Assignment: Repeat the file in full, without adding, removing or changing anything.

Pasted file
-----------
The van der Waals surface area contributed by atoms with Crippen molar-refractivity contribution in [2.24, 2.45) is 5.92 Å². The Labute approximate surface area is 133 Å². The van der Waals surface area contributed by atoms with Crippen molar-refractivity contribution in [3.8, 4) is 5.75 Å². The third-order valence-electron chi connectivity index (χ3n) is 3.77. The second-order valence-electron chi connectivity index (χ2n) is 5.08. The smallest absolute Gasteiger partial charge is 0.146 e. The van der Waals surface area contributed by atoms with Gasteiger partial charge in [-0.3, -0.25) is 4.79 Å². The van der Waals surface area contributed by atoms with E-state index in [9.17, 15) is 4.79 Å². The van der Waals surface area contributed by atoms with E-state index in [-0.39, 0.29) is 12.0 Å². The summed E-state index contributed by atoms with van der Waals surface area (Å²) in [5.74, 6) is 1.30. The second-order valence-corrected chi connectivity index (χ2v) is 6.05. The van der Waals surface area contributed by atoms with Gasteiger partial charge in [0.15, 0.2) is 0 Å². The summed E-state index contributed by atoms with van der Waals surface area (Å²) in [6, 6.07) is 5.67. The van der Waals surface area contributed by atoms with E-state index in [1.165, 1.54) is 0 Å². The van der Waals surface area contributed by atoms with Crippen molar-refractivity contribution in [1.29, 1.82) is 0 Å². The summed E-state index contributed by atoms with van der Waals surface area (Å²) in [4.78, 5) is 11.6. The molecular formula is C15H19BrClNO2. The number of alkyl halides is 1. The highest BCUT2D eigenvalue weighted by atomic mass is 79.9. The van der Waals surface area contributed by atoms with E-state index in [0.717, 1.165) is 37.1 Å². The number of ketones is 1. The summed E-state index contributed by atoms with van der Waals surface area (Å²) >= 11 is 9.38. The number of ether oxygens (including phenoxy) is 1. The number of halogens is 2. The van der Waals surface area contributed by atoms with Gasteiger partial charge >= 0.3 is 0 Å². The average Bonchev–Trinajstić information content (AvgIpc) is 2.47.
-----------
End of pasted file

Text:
The van der Waals surface area contributed by atoms with Crippen molar-refractivity contribution in [2.24, 2.45) is 5.92 Å². The Labute approximate surface area is 133 Å². The van der Waals surface area contributed by atoms with Crippen molar-refractivity contribution in [3.8, 4) is 5.75 Å². The third-order valence-electron chi connectivity index (χ3n) is 3.77. The second-order valence-electron chi connectivity index (χ2n) is 5.08. The smallest absolute Gasteiger partial charge is 0.146 e. The van der Waals surface area contributed by atoms with Gasteiger partial charge in [-0.3, -0.25) is 4.79 Å². The van der Waals surface area contributed by atoms with E-state index in [9.17, 15) is 4.79 Å². The van der Waals surface area contributed by atoms with E-state index in [-0.39, 0.29) is 12.0 Å². The summed E-state index contributed by atoms with van der Waals surface area (Å²) in [5.74, 6) is 1.30. The second-order valence-corrected chi connectivity index (χ2v) is 6.05. The van der Waals surface area contributed by atoms with Gasteiger partial charge in [0.15, 0.2) is 0 Å². The summed E-state index contributed by atoms with van der Waals surface area (Å²) in [6, 6.07) is 5.67. The van der Waals surface area contributed by atoms with E-state index in [1.165, 1.54) is 0 Å². The van der Waals surface area contributed by atoms with Crippen molar-refractivity contribution in [1.29, 1.82) is 0 Å². The summed E-state index contributed by atoms with van der Waals surface area (Å²) in [4.78, 5) is 11.6. The molecular formula is C15H19BrClNO2. The number of alkyl halides is 1. The highest BCUT2D eigenvalue weighted by atomic mass is 79.9. The van der Waals surface area contributed by atoms with E-state index in [0.717, 1.165) is 37.1 Å². The number of ketones is 1. The summed E-state index contributed by atoms with van der Waals surface area (Å²) >= 11 is 9.38. The number of ether oxygens (including phenoxy) is 1. The number of halogens is 2. The van der Waals surface area contributed by atoms with Gasteiger partial charge >= 0.3 is 0 Å². The average Bonchev–Trinajstić information content (AvgIpc) is 2.47.